Do you have a child at home who has expressed interest in dance class? Or maybe s/he dances around the house all day (with or without music!)? For young dancers around 3-4 years old, the most important thing is that they are interested in trying. At that age, they are still developing their coordination and gross motor skills as well as learning to talk, listen and interact socially. A dance class can be a great way to augment what they may be learning in pre-school or daycare. And, it’s a great way to instill self-confidence and teach them how their body moves.
But what if your child is a little older, like 9 or 10, and has never tried dance before? Is it too late? In my opinion, it is never too late to try dance. Misty Copeland didn’t even find ballet until the age of 13! What’s important is having an environment where your dancer will be with others of a similar age and similar experience. And, similar to other sports, the more practice and lessons a dancer takes, the faster they will progress. At Kaleidoscope, for example, we offer many beginner level classes for older children where they can be with students their own age and progress quickly.
Another thing to keep in mind when considering dance classes is that even if your child does not want to pursue a professional career in dance, there are a number of benefits kids receive when participating in arts programs. The non-profit, Americans for the Arts, cites some of the following research which shows the benefits for kids participating at least 3 hours a week or 3 days each week in the arts. They are:
4x’s more likely to be recognized for academic achievement
3x’s more likely to be elected to a class office within their schools
4x’s times more likely to participate in a math and science fair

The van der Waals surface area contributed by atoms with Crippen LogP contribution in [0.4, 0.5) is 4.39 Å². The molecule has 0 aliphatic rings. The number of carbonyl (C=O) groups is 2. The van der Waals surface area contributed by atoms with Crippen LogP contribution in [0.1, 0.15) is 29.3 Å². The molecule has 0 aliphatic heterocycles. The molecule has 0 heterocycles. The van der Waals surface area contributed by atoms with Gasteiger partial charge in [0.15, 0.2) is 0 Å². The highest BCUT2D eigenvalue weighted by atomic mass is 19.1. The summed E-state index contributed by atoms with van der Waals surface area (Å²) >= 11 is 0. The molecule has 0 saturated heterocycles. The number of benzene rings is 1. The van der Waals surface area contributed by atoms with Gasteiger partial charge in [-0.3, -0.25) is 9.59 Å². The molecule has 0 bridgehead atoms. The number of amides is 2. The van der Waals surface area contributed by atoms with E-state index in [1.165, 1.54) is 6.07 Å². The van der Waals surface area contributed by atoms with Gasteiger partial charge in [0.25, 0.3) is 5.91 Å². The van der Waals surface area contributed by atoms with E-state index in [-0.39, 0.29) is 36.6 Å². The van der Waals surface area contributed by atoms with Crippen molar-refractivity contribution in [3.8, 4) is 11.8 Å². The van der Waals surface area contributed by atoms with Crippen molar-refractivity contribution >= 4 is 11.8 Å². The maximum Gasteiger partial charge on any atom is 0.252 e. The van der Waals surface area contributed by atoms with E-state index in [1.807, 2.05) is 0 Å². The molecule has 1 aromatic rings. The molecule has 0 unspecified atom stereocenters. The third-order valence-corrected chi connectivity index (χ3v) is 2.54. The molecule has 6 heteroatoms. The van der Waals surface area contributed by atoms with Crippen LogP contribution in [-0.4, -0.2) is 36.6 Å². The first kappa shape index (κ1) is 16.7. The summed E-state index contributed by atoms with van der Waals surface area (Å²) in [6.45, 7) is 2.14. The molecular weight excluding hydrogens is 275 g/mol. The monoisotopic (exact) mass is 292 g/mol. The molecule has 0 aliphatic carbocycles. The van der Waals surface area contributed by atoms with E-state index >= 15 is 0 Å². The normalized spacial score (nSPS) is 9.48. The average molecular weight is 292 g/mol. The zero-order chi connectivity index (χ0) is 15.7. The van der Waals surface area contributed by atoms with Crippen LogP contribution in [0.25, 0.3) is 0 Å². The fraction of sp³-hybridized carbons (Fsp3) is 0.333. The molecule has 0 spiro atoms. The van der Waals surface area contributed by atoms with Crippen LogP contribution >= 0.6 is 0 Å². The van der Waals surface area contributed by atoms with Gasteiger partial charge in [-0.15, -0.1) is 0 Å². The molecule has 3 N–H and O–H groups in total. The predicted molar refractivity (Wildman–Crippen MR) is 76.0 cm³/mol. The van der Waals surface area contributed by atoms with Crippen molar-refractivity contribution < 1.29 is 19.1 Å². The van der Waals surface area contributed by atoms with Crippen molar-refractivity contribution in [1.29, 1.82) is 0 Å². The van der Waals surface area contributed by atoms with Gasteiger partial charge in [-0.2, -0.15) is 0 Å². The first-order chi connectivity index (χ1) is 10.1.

3x’s more likely to win an award for school attendance
4x’s more likely to win an award for writing an essay or poem
4x’s more likely to perform community service
Twice as likely to read for pleasure
And, a meta-data analysis from the Arts Education Partnership, which reviewed over 60 studies of how dance, drama, music, and visual arts impacted student achievement, found that children that participated in arts programs showed improvement in:
Reading comprehension, speaking, and writing skills
Spatial reasoning, conditional reasoning, problem solving and creative thinking
Active engagement, disciplined and sustained attention, retention, persistence, and risk taking
Self-confidence, self-control, self-identity, conflict resolution, collaboration, empathy, social tolerance, and community engagement
So now you know that dance is more than just learning technique or some steps of choreography – why not give your child a leg up (pun intended!) and try a dance class? Come try a class for free and find the right one for your child. You can read more about our classes and programs by going to kaleidoscopedance.com and choosing the program your child’s age.